5 Myths in Cloud-Based Communication and Security

Easy Office Phone, a North American provider of cloud-based business phone service, identified five misconceptions many organizations face surrounding cloud-based communications systems and their security implications. “Cloud-based phone service is an increasingly mainstream choice for business communications, yet some companies are still holding back,” said Adam Simpson, CEO and co-founder of Easy Office Phone. “We believe the hesitation is often due to inaccurate perceptions, and we aim to change that with our education-based approach.”

Here are five common misconceptions in cloud-based communications systems and security:

1) Voice Quality Might Be Affected: With a suitable Internet connection, digital phone service can actually deliver considerably higher quality and fidelity than a traditional copper landline. Voice reproduction is much more accurate and lifelike. Many users report that voices sound more natural and less “tinny” on a digital service.

2) The Technology Is Less Secure: After moving to a cloud-based phone service, you can actually enjoy much more secure conversations. With compatible hardware, all voice packets can be encrypted. In addition, with a private Internet connection, the path those packets travel along is also secured, making interception and decryption virtually impossible. By comparison, a traditional landline would be considerably easier to tap.

3) Scalability Is a Limitation: Cloud-based phone service is vastly more scalable than on-site systems. There is no need to install a physical PBX, so the initial deployment is rapid and simple. Adding capacity as needed is similarly painless, since cloud-based providers can activate additional lines remotely and within minutes, in contrast to needing an on-site service call to run more physical lines into an office for a PBX or telephone switch. In addition, flexible device and software options allow for the easy integration of new, remote, or part-time staff into their communications ecosystems.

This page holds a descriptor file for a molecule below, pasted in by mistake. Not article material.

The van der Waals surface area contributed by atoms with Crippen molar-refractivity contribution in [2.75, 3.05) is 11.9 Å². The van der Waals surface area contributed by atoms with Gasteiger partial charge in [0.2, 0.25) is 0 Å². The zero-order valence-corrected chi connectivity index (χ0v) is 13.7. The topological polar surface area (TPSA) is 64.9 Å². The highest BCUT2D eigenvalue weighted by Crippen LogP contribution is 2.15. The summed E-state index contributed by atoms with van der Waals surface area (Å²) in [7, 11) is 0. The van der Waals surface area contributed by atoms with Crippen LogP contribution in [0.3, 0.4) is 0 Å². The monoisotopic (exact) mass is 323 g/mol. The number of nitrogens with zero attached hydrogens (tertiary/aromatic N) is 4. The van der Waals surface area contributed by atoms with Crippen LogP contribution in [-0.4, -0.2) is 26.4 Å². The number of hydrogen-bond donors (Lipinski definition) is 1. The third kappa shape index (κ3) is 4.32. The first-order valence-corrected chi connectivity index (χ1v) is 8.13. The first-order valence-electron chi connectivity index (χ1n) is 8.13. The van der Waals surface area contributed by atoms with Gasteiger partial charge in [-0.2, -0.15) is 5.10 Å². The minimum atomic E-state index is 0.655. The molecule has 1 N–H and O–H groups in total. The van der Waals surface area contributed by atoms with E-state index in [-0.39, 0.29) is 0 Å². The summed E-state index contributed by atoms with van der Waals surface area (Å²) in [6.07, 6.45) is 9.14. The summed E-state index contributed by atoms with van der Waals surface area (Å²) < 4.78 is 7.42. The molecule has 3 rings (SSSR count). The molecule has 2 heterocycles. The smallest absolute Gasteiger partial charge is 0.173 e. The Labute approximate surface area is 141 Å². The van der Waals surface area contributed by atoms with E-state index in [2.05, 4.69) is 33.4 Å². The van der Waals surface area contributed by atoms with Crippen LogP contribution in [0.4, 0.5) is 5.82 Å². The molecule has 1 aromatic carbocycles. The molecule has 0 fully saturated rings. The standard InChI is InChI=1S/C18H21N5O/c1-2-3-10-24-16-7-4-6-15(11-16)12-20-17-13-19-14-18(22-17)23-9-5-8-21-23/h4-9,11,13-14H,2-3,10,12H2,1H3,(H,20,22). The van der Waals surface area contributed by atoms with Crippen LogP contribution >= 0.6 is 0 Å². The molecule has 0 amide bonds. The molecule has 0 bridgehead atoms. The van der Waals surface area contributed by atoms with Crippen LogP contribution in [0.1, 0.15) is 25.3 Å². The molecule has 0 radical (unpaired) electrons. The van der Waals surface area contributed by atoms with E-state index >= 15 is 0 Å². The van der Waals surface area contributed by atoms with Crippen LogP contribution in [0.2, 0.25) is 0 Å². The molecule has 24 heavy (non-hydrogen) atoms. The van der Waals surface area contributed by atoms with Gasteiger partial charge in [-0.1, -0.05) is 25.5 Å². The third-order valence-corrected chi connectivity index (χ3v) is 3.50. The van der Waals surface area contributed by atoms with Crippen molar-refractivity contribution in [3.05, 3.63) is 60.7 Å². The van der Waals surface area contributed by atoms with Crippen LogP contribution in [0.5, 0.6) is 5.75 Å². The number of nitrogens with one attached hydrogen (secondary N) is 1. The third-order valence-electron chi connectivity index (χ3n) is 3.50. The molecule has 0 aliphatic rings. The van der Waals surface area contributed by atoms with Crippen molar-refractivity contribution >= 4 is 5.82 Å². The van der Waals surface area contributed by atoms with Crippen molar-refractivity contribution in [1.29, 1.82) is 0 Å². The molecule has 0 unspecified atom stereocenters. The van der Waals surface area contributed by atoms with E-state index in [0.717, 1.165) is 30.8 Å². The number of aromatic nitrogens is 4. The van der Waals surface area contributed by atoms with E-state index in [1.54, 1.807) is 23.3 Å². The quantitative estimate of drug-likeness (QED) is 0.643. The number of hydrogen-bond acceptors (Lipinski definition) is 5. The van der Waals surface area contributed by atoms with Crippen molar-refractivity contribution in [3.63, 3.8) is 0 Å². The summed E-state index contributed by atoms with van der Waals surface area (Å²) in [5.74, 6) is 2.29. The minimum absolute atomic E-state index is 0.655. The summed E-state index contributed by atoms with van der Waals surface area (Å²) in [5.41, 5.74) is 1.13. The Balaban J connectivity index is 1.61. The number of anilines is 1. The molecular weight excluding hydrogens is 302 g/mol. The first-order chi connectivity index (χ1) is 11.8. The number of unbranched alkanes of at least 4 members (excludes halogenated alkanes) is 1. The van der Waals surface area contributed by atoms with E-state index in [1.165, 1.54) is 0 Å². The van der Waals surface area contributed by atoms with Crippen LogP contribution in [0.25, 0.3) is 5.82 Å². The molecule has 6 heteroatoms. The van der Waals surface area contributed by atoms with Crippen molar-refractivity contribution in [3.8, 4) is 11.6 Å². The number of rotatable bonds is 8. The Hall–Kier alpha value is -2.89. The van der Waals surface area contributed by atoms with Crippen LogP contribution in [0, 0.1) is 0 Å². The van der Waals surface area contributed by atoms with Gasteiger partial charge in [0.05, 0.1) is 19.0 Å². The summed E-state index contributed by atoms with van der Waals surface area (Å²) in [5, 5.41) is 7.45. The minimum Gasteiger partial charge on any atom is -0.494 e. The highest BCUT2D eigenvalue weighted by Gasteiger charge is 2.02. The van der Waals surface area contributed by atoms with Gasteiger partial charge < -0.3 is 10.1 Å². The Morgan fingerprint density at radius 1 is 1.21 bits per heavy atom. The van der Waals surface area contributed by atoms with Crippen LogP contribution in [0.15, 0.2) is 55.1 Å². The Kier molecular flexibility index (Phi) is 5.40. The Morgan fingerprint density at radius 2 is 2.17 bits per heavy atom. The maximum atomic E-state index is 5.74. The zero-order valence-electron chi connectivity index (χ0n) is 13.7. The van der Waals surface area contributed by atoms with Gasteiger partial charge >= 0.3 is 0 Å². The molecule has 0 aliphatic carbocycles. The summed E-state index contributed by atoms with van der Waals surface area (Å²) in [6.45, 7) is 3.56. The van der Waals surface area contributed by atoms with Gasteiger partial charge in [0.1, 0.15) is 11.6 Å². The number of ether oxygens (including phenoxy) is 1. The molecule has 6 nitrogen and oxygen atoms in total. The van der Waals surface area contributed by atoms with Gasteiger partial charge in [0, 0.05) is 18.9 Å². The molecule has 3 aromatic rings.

4) The Cost of Switching Is Expensive: Getting started with a cloud-based service is very cost-effective. As previously mentioned, there’s no need for an on-site PBX, which means an initial savings of thousands of dollars. Initial setup is also less costly, since most cloud providers ship hardware pre-programmed for plug-and-play usability. Whether a company chooses to install the phones itself or hire an IT company, work time is minimal.

There is truth to the concern that equipment designed for analog systems may not be inherently compatible with a cloud-based solution. However, the majority of today’s legacy phones can be used with a digital service if a company obtains analog-to-digital adapters, which are less costly compared to purchasing new phones. Finally, with desktop and smartphone apps, companies can reduce or even eliminate the need for new hardware.

5) This Technology Will Be Obsolete in a Few Years: IP technologies are now well-established components of the telephone network and will soon become the mainstream standard. The FCC recently voted to begin testing the deployment of IP networks in place of existing copper-based infrastructure. Communications will soon reach a point where the adoption of IP technology will no longer be optional.

“With the FCC openly discussing the end of the traditional public phone network, the time to switch to a cloud-based communications service is now,” concluded Simpson. “It’s not just a marketing cliché – cloud-based service truly is the way of the future. Businesses will benefit from adapting now, rather than scrambling to catch up at the last minute.”

[From the Aug/Sep 2014 issue of AnswerStat magazine]